He was speaking at a pre-budget seminar organised by the Association of Chartered Certified Accountants (ACCA) of Pakistan here on Friday.
Out of the Rs800 billion annual tax gap, the income tax gap was 79% and 65% of that gap (Rs415 billion) came from the corporate sector, which avoided paying taxes in connivance with the chartered accountants, said Rizvi.
He also asked the “country’s rich” to sweep their own doors first, before asking for sweeping the doors of FBR. “If you give a bribe of Rs10 to a tax official, you also steal Rs990,” said Rizvi, who admitted the existence of loopholes in the tax collection system.
Almost all multinational companies were evading taxes, he said. He countered their claim that they were paying taxes, saying they paid sales tax and that too after recovering from consumers.
Rizvi said these big firms were showing losses on their investments and cited the example of cement manufacturers, who have been showing losses for the last four years and same is the case with most of the oil companies.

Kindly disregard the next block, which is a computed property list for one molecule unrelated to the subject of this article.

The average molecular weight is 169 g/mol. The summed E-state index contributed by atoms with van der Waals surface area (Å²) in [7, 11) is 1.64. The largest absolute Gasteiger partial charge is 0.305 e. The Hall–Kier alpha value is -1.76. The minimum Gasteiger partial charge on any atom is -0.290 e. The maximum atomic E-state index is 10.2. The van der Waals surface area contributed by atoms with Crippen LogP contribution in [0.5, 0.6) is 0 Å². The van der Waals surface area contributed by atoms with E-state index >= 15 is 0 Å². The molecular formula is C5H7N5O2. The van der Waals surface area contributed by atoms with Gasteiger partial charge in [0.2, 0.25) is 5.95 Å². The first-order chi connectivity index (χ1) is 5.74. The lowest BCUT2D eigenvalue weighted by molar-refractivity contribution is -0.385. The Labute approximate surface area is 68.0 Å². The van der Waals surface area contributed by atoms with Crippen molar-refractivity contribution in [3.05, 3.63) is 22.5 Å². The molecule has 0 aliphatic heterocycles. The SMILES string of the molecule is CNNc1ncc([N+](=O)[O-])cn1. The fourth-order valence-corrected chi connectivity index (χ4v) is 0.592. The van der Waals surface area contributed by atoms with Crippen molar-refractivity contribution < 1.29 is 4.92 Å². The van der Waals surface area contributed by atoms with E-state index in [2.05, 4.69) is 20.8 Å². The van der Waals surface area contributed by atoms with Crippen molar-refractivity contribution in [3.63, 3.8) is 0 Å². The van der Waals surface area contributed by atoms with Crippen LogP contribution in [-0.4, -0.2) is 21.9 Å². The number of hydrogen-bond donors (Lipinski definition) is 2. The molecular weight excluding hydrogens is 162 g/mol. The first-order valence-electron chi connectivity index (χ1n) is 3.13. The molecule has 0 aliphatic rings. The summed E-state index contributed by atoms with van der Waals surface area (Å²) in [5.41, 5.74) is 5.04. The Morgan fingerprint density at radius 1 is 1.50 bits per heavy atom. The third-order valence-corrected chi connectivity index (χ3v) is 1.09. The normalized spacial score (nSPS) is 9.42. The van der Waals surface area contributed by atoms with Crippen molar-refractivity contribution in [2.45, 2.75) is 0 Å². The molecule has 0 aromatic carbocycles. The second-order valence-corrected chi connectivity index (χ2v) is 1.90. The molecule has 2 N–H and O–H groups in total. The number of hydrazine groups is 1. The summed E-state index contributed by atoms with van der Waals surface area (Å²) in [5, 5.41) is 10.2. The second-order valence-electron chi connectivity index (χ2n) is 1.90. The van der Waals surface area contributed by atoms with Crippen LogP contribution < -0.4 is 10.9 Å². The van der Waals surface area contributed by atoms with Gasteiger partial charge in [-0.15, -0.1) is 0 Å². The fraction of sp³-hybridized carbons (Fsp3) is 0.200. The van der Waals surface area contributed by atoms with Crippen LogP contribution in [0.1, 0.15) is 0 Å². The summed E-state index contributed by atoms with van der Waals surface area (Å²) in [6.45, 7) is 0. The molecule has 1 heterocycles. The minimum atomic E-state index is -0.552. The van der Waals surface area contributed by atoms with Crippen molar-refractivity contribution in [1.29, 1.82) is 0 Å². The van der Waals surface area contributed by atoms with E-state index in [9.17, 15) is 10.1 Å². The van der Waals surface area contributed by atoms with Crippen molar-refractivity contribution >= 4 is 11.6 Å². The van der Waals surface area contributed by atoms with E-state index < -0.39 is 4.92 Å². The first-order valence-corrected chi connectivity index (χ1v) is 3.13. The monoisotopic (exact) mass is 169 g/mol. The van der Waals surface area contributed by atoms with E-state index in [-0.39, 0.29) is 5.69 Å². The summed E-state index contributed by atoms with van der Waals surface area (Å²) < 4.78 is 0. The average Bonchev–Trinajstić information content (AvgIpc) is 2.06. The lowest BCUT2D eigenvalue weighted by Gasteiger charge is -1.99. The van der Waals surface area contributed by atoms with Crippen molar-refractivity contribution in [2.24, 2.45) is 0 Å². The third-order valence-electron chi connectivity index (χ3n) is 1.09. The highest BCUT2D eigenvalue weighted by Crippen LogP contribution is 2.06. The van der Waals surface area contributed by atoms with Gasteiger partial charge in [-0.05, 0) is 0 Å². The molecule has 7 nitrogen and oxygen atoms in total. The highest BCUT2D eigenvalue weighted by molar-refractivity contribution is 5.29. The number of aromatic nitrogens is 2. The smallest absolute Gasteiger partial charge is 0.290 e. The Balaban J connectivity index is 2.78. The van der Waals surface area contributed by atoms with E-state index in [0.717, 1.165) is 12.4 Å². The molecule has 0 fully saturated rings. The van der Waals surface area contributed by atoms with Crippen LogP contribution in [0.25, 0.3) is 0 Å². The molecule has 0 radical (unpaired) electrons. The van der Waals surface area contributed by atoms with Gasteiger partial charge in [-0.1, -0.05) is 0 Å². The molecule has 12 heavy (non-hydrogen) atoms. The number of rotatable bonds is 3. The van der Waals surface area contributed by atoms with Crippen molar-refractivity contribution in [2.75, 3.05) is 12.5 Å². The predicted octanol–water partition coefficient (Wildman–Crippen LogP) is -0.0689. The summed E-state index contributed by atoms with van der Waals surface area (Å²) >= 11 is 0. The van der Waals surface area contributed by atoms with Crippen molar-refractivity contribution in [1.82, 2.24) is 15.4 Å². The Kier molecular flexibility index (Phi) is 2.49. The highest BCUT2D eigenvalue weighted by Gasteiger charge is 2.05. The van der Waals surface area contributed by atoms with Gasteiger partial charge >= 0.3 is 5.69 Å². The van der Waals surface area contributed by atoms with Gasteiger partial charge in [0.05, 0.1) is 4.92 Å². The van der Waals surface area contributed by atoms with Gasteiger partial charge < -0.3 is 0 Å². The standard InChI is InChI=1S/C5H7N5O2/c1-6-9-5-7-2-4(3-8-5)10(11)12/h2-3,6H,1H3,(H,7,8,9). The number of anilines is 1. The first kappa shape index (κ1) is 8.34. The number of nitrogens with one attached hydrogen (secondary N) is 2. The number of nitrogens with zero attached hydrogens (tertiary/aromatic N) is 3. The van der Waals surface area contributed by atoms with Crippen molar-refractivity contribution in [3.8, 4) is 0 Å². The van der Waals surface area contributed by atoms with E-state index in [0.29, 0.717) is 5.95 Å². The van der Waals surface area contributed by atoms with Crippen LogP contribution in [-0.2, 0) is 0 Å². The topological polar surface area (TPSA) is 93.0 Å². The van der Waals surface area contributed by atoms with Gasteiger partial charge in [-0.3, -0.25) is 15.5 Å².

Speaking about budget priorities, Rizvi said from July 1 the government would withdraw most of the statutory regulatory orders (SROs) in a bid to simplify the complicated tax codes. He said the slabs of customs duties would be reduced to either five or six from the current nine slabs to simplify the tax codes.
However, the government will not withdraw four SROs to protect some industries, including the automobile industry.
This is contrary to what Planning Commission Deputy Chairman Dr Nadeemul Haque has claimed. According to him, the government will withdraw the four SROs.
Rizvi announced that the tax system would be simplified further and made transparent and predictable. “The next budget will be investment, employment and growth-oriented.”
He said tax rates would not be increased, certain duties would be reduced and some tax brackets would be slashed. “One who earns more should pay more,” he remarked.
Tax exemption for IPPs
In a case of double standards, former FBR chairman Abdullah Yousaf gave a lecture on paying taxes for the welfare of the nation, but when asked whether he would advise the government to withdraw the income tax exemption granted to the independent power producers (IPPs), he replied “this is not the option”.
Yousaf is the chairman of IPPs Advisory Committee and also a lead adviser to the government on increasing the tax base. The government has exempted IPPs income from tax that costs billions of rupees in lost revenues.